Strikingly, though, from a modern perspective, the biggest prize in Merneptah’s military strike into Canaan doesn’t appear to have been Israel but, rather, the Canaanite city-state of Gezer, which was located in the Judaean foothills about twenty miles to the west of Jerusalem. In fact, in an inscription about the campaign that was carved into the walls of the Temple of Amada in Upper Nubia—roughly at modern Egypt’s border with Sudan—the pharaoh boasts of being the “subduer of Gezer” but doesn’t mention Israel at all.
Why would Gezer be so important to a pharaoh? The city was a frequent target of Egyptian attention from at least the fifteenth century before Christ, because it overlooks the Mediterranean coastal plain. Running along that plain was the “Via Maris,” the “way of the sea,” which was the major north-south route between the two great political and economic powers of the day, Egypt and Mesopotamia. Gezer seems to have dominated many of the coastal towns and cities, including the port of Jaffa, and also guarded one of the principal routes from the Mediterranean to the central hill country of what we now call Israel or Palestine. Egyptian economic interests advised them to try to control Gezer. Moreover, their natural desire to fight defensive battles against possible Mesopotamian attacks on the soil of others rather than on their own soil made such control an important military objective.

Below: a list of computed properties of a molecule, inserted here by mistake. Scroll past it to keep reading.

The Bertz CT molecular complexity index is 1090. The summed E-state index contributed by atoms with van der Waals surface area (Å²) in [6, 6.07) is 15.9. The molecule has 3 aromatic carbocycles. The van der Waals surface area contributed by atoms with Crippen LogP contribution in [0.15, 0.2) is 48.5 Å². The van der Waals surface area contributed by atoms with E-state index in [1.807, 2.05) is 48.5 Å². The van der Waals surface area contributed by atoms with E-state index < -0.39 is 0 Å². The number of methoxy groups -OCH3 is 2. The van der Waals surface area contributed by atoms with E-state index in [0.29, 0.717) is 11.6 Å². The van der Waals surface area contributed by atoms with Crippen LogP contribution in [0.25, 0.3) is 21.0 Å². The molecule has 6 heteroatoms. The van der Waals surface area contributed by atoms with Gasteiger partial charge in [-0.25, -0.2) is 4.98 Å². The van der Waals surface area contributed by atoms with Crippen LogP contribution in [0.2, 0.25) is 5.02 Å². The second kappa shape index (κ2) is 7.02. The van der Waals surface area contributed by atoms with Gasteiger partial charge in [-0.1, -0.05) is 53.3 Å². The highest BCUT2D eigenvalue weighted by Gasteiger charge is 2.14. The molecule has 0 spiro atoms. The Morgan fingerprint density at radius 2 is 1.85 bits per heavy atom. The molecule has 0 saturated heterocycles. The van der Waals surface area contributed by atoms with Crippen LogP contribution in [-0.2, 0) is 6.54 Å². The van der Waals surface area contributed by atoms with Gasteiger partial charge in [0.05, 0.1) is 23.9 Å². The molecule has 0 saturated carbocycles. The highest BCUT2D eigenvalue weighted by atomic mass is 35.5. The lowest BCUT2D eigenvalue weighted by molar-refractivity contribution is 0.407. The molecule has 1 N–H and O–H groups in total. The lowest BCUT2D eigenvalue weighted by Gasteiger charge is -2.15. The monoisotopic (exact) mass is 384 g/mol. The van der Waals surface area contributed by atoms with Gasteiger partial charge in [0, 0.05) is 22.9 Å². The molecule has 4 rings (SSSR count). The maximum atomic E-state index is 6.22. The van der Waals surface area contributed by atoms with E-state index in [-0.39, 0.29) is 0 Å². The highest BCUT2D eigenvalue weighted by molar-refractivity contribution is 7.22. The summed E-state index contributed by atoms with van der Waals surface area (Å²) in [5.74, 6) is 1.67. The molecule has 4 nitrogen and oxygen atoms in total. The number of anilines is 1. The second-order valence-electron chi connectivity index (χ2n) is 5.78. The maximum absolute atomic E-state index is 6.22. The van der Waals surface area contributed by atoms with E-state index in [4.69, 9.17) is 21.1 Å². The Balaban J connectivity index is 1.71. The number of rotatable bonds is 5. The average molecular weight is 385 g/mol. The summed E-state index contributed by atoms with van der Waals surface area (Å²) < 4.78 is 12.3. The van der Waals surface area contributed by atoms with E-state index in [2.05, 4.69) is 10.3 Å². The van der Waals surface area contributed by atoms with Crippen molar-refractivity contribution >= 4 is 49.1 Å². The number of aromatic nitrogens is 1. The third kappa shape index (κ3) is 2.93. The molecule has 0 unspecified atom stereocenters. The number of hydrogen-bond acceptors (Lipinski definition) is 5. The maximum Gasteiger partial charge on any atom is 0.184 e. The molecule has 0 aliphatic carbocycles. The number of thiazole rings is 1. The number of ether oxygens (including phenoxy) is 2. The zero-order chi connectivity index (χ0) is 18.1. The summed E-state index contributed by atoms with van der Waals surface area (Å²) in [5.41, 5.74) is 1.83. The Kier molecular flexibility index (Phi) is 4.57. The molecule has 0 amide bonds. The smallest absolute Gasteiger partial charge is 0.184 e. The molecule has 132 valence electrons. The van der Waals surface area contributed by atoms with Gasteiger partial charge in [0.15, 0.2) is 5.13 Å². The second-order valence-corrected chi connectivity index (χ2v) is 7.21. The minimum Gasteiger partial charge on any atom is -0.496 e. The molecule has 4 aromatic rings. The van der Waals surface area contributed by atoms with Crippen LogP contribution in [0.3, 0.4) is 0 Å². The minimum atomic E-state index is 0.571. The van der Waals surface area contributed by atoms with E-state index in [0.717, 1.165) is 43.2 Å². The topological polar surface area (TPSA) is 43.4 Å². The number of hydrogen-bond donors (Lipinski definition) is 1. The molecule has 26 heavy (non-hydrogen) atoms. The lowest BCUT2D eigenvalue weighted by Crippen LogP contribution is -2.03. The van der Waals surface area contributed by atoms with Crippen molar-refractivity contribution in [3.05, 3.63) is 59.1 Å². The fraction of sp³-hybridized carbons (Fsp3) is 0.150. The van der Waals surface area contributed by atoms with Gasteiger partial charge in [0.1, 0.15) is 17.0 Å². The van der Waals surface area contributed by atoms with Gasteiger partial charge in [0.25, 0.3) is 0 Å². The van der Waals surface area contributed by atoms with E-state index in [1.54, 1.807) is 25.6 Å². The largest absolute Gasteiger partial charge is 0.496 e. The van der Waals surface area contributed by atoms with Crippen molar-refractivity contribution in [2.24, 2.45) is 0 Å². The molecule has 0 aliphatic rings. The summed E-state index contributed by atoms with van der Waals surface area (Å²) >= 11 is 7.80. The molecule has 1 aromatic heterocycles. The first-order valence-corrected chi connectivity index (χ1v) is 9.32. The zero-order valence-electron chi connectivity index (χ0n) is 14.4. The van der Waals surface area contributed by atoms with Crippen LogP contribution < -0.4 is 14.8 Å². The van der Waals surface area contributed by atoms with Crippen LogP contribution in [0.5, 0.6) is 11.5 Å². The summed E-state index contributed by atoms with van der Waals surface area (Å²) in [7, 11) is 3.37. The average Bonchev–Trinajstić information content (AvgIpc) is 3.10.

Recently, the Tel Gezer Excavation Project, directed by Steven Ortiz and Samuel Wolff, has found specific and rather dramatic evidence of Merneptah’s devastating conquest of Gezer—including the bodies of three individuals who seem to have been killed during the attack. The evidence of violent action is unmistakable. In some places, the debris of collapsed stone walls, fallen and burned mud brick, charred timbers, and crushed pottery is as much as three feet thick. The remains of the three people that were discovered—two adults and a child—indicate that they died while the building in which they were found burned and collapsed around them.
In other words, Merneptah’s boast of having conquered Gezer seems to be supported by recent archaeology, which implicitly lends support to his parallel boast of having defeated “Israel.” He may have been exaggerating, but exaggerations, by definition, always depend upon a core of actual truth.